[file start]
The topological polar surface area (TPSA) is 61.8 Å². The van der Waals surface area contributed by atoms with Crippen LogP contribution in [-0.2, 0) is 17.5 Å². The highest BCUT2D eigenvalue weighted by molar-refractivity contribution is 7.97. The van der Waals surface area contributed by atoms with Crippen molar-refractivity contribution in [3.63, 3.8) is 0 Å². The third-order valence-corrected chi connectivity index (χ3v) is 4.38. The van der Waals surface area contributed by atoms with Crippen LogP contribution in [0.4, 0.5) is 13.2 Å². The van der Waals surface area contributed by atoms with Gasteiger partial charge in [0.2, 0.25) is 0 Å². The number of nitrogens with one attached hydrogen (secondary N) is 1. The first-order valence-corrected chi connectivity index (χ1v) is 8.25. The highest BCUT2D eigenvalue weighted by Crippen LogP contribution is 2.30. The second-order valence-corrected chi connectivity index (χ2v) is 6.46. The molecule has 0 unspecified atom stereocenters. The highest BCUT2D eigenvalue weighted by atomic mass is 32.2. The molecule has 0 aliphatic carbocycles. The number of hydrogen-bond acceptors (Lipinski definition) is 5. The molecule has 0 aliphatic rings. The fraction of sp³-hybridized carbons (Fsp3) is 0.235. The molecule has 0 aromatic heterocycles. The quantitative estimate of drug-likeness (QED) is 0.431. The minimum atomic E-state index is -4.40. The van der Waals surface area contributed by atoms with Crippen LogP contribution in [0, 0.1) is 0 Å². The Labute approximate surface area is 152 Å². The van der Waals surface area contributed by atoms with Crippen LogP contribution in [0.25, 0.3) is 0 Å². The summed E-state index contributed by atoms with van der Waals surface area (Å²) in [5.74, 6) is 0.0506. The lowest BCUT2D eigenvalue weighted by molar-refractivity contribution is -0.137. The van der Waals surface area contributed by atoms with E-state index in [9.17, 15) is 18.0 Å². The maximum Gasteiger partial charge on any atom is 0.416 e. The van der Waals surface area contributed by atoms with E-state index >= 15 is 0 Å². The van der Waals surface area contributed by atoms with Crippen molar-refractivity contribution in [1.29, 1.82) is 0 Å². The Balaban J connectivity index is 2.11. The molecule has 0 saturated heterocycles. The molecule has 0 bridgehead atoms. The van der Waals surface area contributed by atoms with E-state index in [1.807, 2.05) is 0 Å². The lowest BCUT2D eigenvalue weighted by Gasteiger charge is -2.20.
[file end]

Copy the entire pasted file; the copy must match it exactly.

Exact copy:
The topological polar surface area (TPSA) is 61.8 Å². The van der Waals surface area contributed by atoms with Crippen LogP contribution in [-0.2, 0) is 17.5 Å². The highest BCUT2D eigenvalue weighted by molar-refractivity contribution is 7.97. The van der Waals surface area contributed by atoms with Crippen molar-refractivity contribution in [3.63, 3.8) is 0 Å². The third-order valence-corrected chi connectivity index (χ3v) is 4.38. The van der Waals surface area contributed by atoms with Crippen LogP contribution in [0.4, 0.5) is 13.2 Å². The van der Waals surface area contributed by atoms with Gasteiger partial charge in [0.2, 0.25) is 0 Å². The number of nitrogens with one attached hydrogen (secondary N) is 1. The first-order valence-corrected chi connectivity index (χ1v) is 8.25. The highest BCUT2D eigenvalue weighted by Crippen LogP contribution is 2.30. The second-order valence-corrected chi connectivity index (χ2v) is 6.46. The molecule has 0 unspecified atom stereocenters. The highest BCUT2D eigenvalue weighted by atomic mass is 32.2. The molecule has 0 aliphatic carbocycles. The number of hydrogen-bond acceptors (Lipinski definition) is 5. The molecule has 0 aliphatic rings. The fraction of sp³-hybridized carbons (Fsp3) is 0.235. The molecule has 0 aromatic heterocycles. The quantitative estimate of drug-likeness (QED) is 0.431. The minimum atomic E-state index is -4.40. The van der Waals surface area contributed by atoms with Crippen LogP contribution in [0, 0.1) is 0 Å². The Labute approximate surface area is 152 Å². The van der Waals surface area contributed by atoms with Crippen LogP contribution in [0.25, 0.3) is 0 Å². The summed E-state index contributed by atoms with van der Waals surface area (Å²) in [5.74, 6) is 0.0506. The lowest BCUT2D eigenvalue weighted by molar-refractivity contribution is -0.137. The van der Waals surface area contributed by atoms with E-state index in [9.17, 15) is 18.0 Å². The maximum Gasteiger partial charge on any atom is 0.416 e. The van der Waals surface area contributed by atoms with E-state index >= 15 is 0 Å². The van der Waals surface area contributed by atoms with Crippen molar-refractivity contribution in [1.29, 1.82) is 0 Å². The Balaban J connectivity index is 2.11. The molecule has 0 saturated heterocycles. The molecule has 0 bridgehead atoms. The van der Waals surface area contributed by atoms with E-state index in [1.807, 2.05) is 0 Å². The lowest BCUT2D eigenvalue weighted by Gasteiger charge is -2.20.